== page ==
Quantitation of Candida CFU in initial positive blood cultures.

Journal Article (Journal Article)

One potential limitation of DNA-based molecular diagnostic tests for Candida bloodstream infection (BSI) is organism burden, which is not sufficiently characterized. We hypothesized that the number of CFU per milliliter (CFU/ml) present in an episode of Candida BSI is too low for reliable DNA-based diagnostics. In this study, we determined Candida burden in the first positive blood culture and explored factors that affect organism numbers and patient outcomes. We reviewed records of consecutive patients with a positive blood culture for Candida in the lysis-centrifugation blood culture system (Isolator, Wampole Laboratories, Cranbury, NJ) from 1987 to 1991. Descriptive statistics and logistic regression analyses were performed. One hundred fifty-two episodes of Candida BSI were analyzed. Patient characteristics included adult age (72%), indwelling central venous catheters (83%), recent surgery (29%), neutropenia (24%), transplant (14%), and other immune suppression (21%). Rates of treatment success and 30-day mortality for candidemia were each 51%. The median CFU/ml was 1 (mode 0.1, range 0.1 to >1,000). In the multivariate analysis, pediatric patients were more likely than adults to have high organism burdens (odds ratio [OR], 10.7; 95% confidence interval [95% CI], 4.3 to 26.5). Initial organism density did not affect patient outcome. Candida CFU/ml in the first positive blood culture of a BSI episode varies greatly; >50% of cultures had ≤1 CFU/ml, a concentration below the experimental yeast cell threshold for reliable DNA-based diagnostics. DNA-based diagnostics for Candida BSI will be challenged by low organism density and the need for sufficient specimen volume; future research on alternate targets is warranted.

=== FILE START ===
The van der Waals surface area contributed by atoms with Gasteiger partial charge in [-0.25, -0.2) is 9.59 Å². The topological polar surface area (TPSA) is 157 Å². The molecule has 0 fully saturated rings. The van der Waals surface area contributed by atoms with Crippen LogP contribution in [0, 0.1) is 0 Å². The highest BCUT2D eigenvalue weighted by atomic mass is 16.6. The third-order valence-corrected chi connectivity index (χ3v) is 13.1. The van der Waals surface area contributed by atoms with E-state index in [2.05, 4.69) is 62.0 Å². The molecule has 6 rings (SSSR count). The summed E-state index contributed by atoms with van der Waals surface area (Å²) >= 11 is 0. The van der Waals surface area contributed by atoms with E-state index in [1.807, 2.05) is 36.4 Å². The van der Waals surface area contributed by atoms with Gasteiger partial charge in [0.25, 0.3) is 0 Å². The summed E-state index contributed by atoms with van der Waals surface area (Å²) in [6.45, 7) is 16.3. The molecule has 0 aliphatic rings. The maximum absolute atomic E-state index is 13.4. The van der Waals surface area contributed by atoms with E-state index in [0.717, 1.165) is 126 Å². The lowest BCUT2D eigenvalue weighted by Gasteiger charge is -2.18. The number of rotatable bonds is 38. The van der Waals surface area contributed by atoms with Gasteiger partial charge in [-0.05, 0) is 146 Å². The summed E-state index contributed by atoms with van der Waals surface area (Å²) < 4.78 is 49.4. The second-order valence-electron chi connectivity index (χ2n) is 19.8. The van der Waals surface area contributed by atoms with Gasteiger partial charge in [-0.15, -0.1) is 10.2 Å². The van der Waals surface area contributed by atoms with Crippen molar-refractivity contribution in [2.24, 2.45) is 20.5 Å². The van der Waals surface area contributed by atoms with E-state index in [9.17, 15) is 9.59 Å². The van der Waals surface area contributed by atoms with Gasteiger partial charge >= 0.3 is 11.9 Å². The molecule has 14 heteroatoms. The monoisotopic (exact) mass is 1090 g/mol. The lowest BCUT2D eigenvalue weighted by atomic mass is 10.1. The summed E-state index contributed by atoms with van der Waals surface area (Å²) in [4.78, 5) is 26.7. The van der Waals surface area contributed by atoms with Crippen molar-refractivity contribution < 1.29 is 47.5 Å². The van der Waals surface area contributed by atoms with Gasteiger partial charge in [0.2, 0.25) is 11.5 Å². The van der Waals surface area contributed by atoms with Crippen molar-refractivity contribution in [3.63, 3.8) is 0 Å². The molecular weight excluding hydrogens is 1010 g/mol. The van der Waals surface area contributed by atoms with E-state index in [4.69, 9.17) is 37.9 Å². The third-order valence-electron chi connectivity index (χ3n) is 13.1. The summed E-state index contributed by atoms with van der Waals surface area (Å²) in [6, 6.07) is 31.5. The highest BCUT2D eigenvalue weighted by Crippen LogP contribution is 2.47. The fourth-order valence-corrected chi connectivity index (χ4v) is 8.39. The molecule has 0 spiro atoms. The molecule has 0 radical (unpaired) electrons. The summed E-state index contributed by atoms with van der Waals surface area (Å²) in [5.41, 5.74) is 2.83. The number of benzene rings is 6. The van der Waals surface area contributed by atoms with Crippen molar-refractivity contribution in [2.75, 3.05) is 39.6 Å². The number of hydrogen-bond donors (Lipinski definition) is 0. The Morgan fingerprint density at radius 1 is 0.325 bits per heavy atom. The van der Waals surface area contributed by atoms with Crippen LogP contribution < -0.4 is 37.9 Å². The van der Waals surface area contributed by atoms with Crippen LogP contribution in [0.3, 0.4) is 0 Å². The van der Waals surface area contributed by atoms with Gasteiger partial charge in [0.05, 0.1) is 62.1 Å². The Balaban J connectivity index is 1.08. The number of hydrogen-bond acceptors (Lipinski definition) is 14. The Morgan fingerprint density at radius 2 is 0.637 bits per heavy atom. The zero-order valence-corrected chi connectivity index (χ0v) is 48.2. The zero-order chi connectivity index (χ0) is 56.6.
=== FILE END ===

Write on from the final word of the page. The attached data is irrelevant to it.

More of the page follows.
Full Text

Duke Authors

Cited Authors

  • Pfeiffer, CD; Samsa, GP; Schell, WA; Reller, LB; Perfect, JR; Alexander, BD

Published Date

  • August 2011

Published In

Volume / Issue

  • 49 / 8

Start / End Page

  • 2879 - 2883

PubMed ID

  • 21677065

Pubmed Central ID

  • PMC3147732

Electronic International Standard Serial Number (EISSN)

  • 1098-660X

Digital Object Identifier (DOI)

  • 10.1128/JCM.00609-11


  • eng

Conference Location

  • United States